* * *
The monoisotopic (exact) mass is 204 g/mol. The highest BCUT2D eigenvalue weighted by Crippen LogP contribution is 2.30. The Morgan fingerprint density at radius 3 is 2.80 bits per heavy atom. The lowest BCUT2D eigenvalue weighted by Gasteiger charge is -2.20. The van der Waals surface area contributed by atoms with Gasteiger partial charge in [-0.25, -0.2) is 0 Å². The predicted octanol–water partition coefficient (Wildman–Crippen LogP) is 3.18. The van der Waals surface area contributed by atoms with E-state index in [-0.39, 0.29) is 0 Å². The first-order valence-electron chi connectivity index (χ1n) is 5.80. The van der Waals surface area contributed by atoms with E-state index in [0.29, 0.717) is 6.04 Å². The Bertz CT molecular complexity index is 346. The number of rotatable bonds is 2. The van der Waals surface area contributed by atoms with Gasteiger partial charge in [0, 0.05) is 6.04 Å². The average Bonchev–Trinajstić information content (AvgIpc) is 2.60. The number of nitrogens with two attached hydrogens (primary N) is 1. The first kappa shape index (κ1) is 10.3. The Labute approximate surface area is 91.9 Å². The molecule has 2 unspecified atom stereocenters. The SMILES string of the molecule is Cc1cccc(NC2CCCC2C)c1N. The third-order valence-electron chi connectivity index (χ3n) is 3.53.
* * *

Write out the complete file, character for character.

The monoisotopic (exact) mass is 204 g/mol. The highest BCUT2D eigenvalue weighted by Crippen LogP contribution is 2.30. The Morgan fingerprint density at radius 3 is 2.80 bits per heavy atom. The lowest BCUT2D eigenvalue weighted by Gasteiger charge is -2.20. The van der Waals surface area contributed by atoms with Gasteiger partial charge in [-0.25, -0.2) is 0 Å². The predicted octanol–water partition coefficient (Wildman–Crippen LogP) is 3.18. The van der Waals surface area contributed by atoms with E-state index in [-0.39, 0.29) is 0 Å². The first-order valence-electron chi connectivity index (χ1n) is 5.80. The van der Waals surface area contributed by atoms with E-state index in [0.29, 0.717) is 6.04 Å². The Bertz CT molecular complexity index is 346. The number of rotatable bonds is 2. The van der Waals surface area contributed by atoms with Gasteiger partial charge in [0, 0.05) is 6.04 Å². The average Bonchev–Trinajstić information content (AvgIpc) is 2.60. The number of nitrogens with two attached hydrogens (primary N) is 1. The first kappa shape index (κ1) is 10.3. The Labute approximate surface area is 91.9 Å². The molecule has 2 unspecified atom stereocenters. The SMILES string of the molecule is Cc1cccc(NC2CCCC2C)c1N. The third-order valence-electron chi connectivity index (χ3n) is 3.53.